Olivia Berkeley is right to point out that the poor decision on the part of hundreds of students to attend Fiji’s racially offensive party last weekend was just as worrisome as the decision by the fraternity to throw it. However, she is woefully misguided about the reason as to why these events persist. In her effort to situate the event in the larger context of the University setting, she states that this party was the “direct result of the student body at UT as a whole.” This is a gross overstatement that undercuts the hard work of multiple organizations that consistently voice their opposition to the racially charged episodes that occur all too frequently on or near campus (“catch an illegal immigrant” games, bleach-bombing of students of color in West Campus, just to name two recent examples). Indeed, many students show much more than just “the slightest apprehension” about going along with these events, instead calling them out for what they are: racially themed parties whose central purpose is to degrade and diminish other cultures. When minority student organizations seek out justice they are met with accusations, in this case by Berkeley, of “pigeonholing” Greek culture.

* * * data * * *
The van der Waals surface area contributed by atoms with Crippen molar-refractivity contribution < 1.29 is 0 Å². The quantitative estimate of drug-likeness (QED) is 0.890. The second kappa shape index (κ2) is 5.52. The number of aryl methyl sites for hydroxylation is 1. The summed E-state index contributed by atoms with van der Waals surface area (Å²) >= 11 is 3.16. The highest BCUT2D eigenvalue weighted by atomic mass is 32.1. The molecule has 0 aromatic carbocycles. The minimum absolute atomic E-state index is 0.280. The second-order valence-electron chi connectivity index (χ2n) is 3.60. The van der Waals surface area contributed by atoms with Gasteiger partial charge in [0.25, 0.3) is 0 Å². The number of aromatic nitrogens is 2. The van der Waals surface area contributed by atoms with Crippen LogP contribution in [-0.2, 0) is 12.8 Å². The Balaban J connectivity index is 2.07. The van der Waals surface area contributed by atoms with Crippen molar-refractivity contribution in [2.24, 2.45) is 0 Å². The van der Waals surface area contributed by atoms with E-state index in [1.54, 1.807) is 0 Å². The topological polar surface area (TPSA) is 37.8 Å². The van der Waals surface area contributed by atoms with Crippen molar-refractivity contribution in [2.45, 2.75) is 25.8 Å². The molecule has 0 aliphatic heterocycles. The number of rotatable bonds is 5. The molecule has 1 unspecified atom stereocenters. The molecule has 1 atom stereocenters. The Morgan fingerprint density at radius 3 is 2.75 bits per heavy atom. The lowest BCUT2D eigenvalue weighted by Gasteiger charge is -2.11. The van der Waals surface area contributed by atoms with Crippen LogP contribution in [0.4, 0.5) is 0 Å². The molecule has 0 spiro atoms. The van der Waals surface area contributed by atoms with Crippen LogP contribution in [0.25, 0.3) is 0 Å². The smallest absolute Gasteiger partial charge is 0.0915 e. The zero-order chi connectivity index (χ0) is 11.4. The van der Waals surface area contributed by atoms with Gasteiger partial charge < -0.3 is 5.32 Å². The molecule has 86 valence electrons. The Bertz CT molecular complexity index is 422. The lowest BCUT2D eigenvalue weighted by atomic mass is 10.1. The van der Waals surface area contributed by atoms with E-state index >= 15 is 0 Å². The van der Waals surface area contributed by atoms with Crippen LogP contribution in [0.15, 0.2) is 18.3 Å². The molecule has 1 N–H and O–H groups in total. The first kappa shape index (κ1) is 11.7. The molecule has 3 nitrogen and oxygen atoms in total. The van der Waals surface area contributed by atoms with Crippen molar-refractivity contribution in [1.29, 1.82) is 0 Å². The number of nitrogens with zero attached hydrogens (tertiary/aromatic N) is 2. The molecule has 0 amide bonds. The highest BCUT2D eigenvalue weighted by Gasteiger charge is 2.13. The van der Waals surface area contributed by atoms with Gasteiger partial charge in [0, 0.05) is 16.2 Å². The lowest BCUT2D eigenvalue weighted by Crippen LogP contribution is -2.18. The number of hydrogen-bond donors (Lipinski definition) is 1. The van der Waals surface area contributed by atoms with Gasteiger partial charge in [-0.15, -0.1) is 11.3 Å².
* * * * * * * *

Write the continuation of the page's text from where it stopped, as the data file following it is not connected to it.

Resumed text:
As associate editor, Berkeley rightfully asks us to “think about the source” of this party and others like it. The source she identifies, however, is UT’s insatiable desire for themed parties. Setting aside the fact that other people’s cultures should not be equated with “costumes and decorations” that characterize other themed parties, I know many UT students who would not consider compromising their basic values of respect for the cultures of fellow Longhorns for the sake of having a good time. By suggesting that those who seek out justice are somehow “pigeonholing” Greek culture, Berkeley precludes the very “progressive and purposeful decisions” that she states will move us forward.
— Alvaro Jose Corral, government graduate student, in response to Olivia Berkeley’s Thursday piece titled “Fiji isn’t the only one to blame.”